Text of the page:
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John Means had his ups and downs as the de facto ace for the Orioles

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A terrific start, frustrating middle and encouraging end summed up the left-hander’s injury-affected season.

Baltimore Orioles v Toronto Blue Jays Photo by Vaughn Ridley/Getty Images

How good was John Means this season? Well, it depends on what part of the season you’re referring to.

If you’re referring to the start of the season, Means was spectacular. Cy Young caliber. A true ace, and one of the best pitchers in the American League.

If you’re referring to the middle, Means was a flash in the pan. Smoke and mirrors. Someone who got hot, couldn’t keep it going, and was a suspect for being someone greatly helped by the eventually banned adhesive substances that had baseball all abuzz.

And if you’re talking about the end, he fell somewhere in between.

It all added up to a 6-9 record but a 3.62 ERA, by far and away the best season put forward by an Orioles starting pitcher in 2021. The path to those numbers, however, was hardly smooth and not at all straight.

Means came into 2021 expected to be the top pitcher and one of the few reliable options in a weak Baltimore rotation and staff. He went 12-11 with a 3.60 ERA in 2019 as a rookie, and dipped to 2-4 and 4.53 in 2020, but when your fellow mates in the rotation include names like Matt Harvey, Bruce Zimmermann and Jorge Lopez...well, you’re the ace, buddy.

And through 52 games, Means looked not just like the Baltimore version of an ace, but like a true top of the line, give-him-the-ball-and-don’t-worry-about-it stud. The Orioles were 17-35 but Means himself was 4-1, and the owner of a sparkling 2.05 ERA and 0.796 WHIP.

His consistency was remarkable. In 11 starts, he had four scoreless outings and four more of allowing two or fewer runs. He hammered the zone and seemed to be able to paint the black effortlessly.

There was no better example of this than May 5, when he threw the first Orioles no-hitter since Jim Palmer shut down Oakland in 1969. He struck out 12 and saw only one batter reach on a dropped third strike, and a major reason he was able to be so effective was how he started hitters - 26 of 27 Mariners got first-pitch strikes.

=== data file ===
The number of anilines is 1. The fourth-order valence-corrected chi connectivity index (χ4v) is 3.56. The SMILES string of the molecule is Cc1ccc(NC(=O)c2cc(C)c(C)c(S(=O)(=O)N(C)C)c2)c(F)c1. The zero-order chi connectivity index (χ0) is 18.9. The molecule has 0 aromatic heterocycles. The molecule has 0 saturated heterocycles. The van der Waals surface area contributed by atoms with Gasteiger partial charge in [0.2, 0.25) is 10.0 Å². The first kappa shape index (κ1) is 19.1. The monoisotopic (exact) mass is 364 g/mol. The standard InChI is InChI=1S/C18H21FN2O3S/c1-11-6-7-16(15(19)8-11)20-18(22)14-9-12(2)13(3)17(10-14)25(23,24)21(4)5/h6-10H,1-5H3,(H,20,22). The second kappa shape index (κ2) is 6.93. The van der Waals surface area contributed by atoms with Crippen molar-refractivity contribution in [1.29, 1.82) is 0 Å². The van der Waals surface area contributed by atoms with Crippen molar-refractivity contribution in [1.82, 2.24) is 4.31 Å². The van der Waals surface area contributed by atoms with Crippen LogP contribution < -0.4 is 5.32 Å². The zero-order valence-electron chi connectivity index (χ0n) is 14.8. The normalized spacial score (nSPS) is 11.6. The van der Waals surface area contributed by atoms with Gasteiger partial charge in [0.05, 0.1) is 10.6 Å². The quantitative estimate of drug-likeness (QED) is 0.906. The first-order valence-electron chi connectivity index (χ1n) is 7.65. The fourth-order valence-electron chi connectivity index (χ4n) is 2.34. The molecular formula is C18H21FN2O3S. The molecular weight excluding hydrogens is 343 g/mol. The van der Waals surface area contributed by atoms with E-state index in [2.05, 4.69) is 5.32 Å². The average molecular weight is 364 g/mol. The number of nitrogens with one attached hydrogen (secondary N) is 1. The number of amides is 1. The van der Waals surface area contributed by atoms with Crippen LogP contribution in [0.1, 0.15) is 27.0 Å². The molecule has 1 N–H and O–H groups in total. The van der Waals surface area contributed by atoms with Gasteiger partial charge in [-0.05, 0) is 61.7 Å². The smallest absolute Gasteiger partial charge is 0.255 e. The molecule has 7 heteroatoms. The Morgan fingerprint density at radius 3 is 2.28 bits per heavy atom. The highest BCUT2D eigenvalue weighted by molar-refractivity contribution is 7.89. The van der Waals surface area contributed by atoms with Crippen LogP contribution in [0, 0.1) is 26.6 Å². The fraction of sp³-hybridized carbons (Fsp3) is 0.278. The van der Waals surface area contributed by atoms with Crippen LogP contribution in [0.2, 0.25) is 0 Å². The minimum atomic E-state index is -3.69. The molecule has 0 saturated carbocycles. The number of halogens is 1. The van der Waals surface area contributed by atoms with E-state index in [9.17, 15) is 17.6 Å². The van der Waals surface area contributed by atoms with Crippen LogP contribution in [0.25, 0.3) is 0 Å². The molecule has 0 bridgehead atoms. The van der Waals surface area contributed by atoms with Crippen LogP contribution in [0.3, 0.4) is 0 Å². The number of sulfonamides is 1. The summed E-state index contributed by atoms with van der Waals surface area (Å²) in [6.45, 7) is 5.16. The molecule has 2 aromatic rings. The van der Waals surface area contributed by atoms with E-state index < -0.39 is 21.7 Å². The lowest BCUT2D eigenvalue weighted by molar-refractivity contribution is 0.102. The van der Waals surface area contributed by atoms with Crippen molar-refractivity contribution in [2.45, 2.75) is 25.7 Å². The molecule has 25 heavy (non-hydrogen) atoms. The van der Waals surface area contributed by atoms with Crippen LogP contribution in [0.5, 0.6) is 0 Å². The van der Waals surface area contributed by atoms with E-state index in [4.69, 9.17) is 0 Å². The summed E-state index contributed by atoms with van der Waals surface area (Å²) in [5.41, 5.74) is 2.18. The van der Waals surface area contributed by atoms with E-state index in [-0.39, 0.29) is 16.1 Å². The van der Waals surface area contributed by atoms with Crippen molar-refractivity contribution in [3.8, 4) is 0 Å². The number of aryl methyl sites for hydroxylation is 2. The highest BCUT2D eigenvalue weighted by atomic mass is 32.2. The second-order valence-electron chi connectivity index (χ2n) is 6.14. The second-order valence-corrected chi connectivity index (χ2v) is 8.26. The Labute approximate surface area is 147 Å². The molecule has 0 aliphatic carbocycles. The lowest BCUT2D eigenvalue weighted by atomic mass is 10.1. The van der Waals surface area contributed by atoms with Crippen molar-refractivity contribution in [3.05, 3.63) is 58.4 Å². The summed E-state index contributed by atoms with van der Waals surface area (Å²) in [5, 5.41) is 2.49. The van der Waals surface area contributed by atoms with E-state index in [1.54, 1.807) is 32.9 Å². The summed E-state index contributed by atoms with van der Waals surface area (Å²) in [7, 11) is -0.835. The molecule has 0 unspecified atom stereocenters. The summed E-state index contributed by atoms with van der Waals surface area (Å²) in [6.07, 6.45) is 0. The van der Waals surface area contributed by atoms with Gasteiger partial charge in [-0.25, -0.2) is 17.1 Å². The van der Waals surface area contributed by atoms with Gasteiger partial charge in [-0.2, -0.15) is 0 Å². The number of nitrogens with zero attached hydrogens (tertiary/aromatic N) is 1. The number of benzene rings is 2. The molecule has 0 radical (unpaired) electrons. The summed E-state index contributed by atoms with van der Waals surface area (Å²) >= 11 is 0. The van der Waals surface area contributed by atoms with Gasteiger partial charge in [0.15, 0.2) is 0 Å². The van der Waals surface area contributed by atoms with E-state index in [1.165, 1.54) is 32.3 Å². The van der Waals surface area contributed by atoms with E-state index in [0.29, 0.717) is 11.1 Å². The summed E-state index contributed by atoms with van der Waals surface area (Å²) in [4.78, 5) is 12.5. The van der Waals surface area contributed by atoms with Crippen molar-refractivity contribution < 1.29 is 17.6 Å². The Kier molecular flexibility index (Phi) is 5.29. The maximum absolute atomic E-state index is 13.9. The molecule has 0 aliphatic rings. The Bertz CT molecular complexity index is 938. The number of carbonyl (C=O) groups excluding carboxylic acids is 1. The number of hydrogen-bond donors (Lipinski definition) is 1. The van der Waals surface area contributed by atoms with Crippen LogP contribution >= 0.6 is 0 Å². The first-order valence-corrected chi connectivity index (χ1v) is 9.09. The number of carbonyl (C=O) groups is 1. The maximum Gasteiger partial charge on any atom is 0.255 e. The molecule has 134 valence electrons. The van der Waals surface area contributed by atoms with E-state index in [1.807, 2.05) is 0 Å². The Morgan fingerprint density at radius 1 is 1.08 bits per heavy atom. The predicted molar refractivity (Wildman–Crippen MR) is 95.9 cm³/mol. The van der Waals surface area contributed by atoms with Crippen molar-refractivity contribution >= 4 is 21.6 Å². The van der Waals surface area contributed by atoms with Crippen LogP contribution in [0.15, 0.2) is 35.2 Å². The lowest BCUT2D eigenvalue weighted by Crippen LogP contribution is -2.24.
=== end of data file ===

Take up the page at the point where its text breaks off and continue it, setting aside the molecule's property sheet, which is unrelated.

But since this is the Orioles we’re talking about, this was not the end of the story. Means hurt his shoulder and left a game against Cleveland on June 5, missed six and a half weeks, then came back against the Rays on July 20 and wasn’t the same guy. He was off. He allowed five earned runs in five innings, and things continued to list.

At first it looked like rustiness was the culprit, but that theory faded once Means compiled a 6.10 ERA over his next six starts. That formerly brilliant 0.796 WHIP climbed to 1.419, and it was enough to start thinking that maybe Means, who saw his fastball spin rate pick up at the start of the season, had benefitted from the adhesive substances that baseball banned while he was still recovering from his injury.

But no good story ends in the middle, and this one is no exception. Means restored some faith and optimism and dispelled some doubts with how he finished his season. Over his final eight starts, Means improved — not quite to where he had been, but certainly better than the weeks before.

He finished with a 4.03 ERA in that stretch, and his WHIP was down to a manageable 1.075. Hitters batted .228 against him — not the .173 from April and May, but not the .301 from the six starts after injury, either. More importantly, the reliability was starting to return, as until a blowup in his final start against a red-hot Toronto lineup, Means had seven straight starts of three runs or fewer, including one start with 6.2 innings of shutout ball against the Phillies on Sept. 20.

So what does this mean? Thanks to a strong finish, it looks like the Orioles should have confidence that their 28-year-old lefty is a top-of-the-rotation pitcher — if not a top-of-the-league pitcher, like it was looking in May. Means’s mid-season swoon was enough to sound alarms that the peak of April and May was a thing of the past, but the way he handled the homestretch showed that while A+ John Means may not come back, B+/A- John Means is a different story.

It’s a little unclear what Means’s future is with the team, since he’s up for arbitration this year and can expect a significant jump from his $550,500 salary next year, but the tea leaves suggest that Means will be back with the team next year.

If that’s the case — you always wonder with the rebuild-prioritizing Orioles — then the 2021 season suggested Baltimore should feel optimistic about its No. 1 guy going forward.

Previous 2021 Orioles player reviews: Valaika/Gutierrez/Mateo, Paul Fry/César Valdez, Watkins/Greene/etc., Ramón Urias, Dean Kremer, Tanner Scott, DJ Stewart, Tyler Wells, Anthony Santander, Cole Sulser, Bruce Zimmermann, Austin Hays, Severino/Wynns, Dillon Tate, Keegan Akin, Ryan Mountcastle, Matt Harvey, Trey Mancini

Monday: Cedric Mullins